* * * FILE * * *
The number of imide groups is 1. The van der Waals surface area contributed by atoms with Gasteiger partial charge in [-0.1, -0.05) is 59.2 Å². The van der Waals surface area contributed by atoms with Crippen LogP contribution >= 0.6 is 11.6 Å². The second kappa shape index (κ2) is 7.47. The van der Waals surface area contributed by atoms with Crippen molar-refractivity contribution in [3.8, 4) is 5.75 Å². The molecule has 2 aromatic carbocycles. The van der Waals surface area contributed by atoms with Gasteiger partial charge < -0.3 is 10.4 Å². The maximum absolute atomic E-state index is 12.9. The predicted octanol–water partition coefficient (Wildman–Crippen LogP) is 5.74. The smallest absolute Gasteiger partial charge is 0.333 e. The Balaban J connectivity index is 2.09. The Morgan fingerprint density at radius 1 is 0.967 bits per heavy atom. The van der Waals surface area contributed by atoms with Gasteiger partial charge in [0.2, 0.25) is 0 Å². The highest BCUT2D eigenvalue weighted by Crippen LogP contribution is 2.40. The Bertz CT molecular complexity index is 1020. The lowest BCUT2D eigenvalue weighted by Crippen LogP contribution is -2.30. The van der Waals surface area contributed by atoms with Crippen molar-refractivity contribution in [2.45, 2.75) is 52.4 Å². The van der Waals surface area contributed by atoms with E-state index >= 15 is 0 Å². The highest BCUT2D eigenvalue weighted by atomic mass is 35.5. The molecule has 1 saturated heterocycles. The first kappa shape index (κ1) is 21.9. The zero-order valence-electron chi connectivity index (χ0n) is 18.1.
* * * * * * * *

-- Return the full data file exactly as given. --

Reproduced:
The number of imide groups is 1. The van der Waals surface area contributed by atoms with Gasteiger partial charge in [-0.1, -0.05) is 59.2 Å². The van der Waals surface area contributed by atoms with Crippen LogP contribution >= 0.6 is 11.6 Å². The second kappa shape index (κ2) is 7.47. The van der Waals surface area contributed by atoms with Crippen molar-refractivity contribution in [3.8, 4) is 5.75 Å². The molecule has 2 aromatic carbocycles. The van der Waals surface area contributed by atoms with Gasteiger partial charge < -0.3 is 10.4 Å². The maximum absolute atomic E-state index is 12.9. The predicted octanol–water partition coefficient (Wildman–Crippen LogP) is 5.74. The smallest absolute Gasteiger partial charge is 0.333 e. The Balaban J connectivity index is 2.09. The Morgan fingerprint density at radius 1 is 0.967 bits per heavy atom. The van der Waals surface area contributed by atoms with Gasteiger partial charge in [0.2, 0.25) is 0 Å². The highest BCUT2D eigenvalue weighted by Crippen LogP contribution is 2.40. The Bertz CT molecular complexity index is 1020. The lowest BCUT2D eigenvalue weighted by Crippen LogP contribution is -2.30. The van der Waals surface area contributed by atoms with Crippen molar-refractivity contribution in [2.45, 2.75) is 52.4 Å². The van der Waals surface area contributed by atoms with E-state index >= 15 is 0 Å². The highest BCUT2D eigenvalue weighted by atomic mass is 35.5. The molecule has 1 saturated heterocycles. The first kappa shape index (κ1) is 21.9. The zero-order valence-electron chi connectivity index (χ0n) is 18.1.